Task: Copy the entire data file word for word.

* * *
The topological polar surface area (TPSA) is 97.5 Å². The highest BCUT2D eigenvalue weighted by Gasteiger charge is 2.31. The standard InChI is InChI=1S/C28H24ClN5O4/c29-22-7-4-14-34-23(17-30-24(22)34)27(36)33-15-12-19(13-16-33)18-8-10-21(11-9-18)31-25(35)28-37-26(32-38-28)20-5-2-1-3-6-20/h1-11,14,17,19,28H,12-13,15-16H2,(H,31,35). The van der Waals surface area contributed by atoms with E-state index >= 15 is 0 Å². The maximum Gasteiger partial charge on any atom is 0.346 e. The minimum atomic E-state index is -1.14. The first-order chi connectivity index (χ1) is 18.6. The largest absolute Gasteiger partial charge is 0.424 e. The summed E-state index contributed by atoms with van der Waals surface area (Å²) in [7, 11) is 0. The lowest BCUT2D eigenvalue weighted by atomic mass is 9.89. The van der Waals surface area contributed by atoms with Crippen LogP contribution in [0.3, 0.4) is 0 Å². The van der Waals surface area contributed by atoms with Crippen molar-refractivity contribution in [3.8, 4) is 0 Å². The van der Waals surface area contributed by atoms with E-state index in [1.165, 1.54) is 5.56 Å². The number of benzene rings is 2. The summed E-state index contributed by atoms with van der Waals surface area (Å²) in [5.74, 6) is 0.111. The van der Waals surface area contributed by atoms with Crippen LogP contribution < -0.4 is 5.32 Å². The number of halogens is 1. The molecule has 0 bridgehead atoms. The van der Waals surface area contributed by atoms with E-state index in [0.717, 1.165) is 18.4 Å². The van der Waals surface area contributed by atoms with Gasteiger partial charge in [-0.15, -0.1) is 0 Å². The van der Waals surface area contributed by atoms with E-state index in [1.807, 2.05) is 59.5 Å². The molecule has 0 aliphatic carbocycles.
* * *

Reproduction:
The topological polar surface area (TPSA) is 97.5 Å². The highest BCUT2D eigenvalue weighted by Gasteiger charge is 2.31. The standard InChI is InChI=1S/C28H24ClN5O4/c29-22-7-4-14-34-23(17-30-24(22)34)27(36)33-15-12-19(13-16-33)18-8-10-21(11-9-18)31-25(35)28-37-26(32-38-28)20-5-2-1-3-6-20/h1-11,14,17,19,28H,12-13,15-16H2,(H,31,35). The van der Waals surface area contributed by atoms with E-state index >= 15 is 0 Å². The maximum Gasteiger partial charge on any atom is 0.346 e. The minimum atomic E-state index is -1.14. The first-order chi connectivity index (χ1) is 18.6. The largest absolute Gasteiger partial charge is 0.424 e. The summed E-state index contributed by atoms with van der Waals surface area (Å²) in [7, 11) is 0. The lowest BCUT2D eigenvalue weighted by atomic mass is 9.89. The van der Waals surface area contributed by atoms with Crippen LogP contribution in [0.3, 0.4) is 0 Å². The van der Waals surface area contributed by atoms with Crippen molar-refractivity contribution in [3.8, 4) is 0 Å². The van der Waals surface area contributed by atoms with E-state index in [1.165, 1.54) is 5.56 Å². The number of benzene rings is 2. The summed E-state index contributed by atoms with van der Waals surface area (Å²) in [5.74, 6) is 0.111. The van der Waals surface area contributed by atoms with Crippen LogP contribution < -0.4 is 5.32 Å². The number of halogens is 1. The molecule has 0 bridgehead atoms. The van der Waals surface area contributed by atoms with E-state index in [0.717, 1.165) is 18.4 Å². The van der Waals surface area contributed by atoms with Gasteiger partial charge in [-0.15, -0.1) is 0 Å². The van der Waals surface area contributed by atoms with E-state index in [1.807, 2.05) is 59.5 Å². The molecule has 0 aliphatic carbocycles.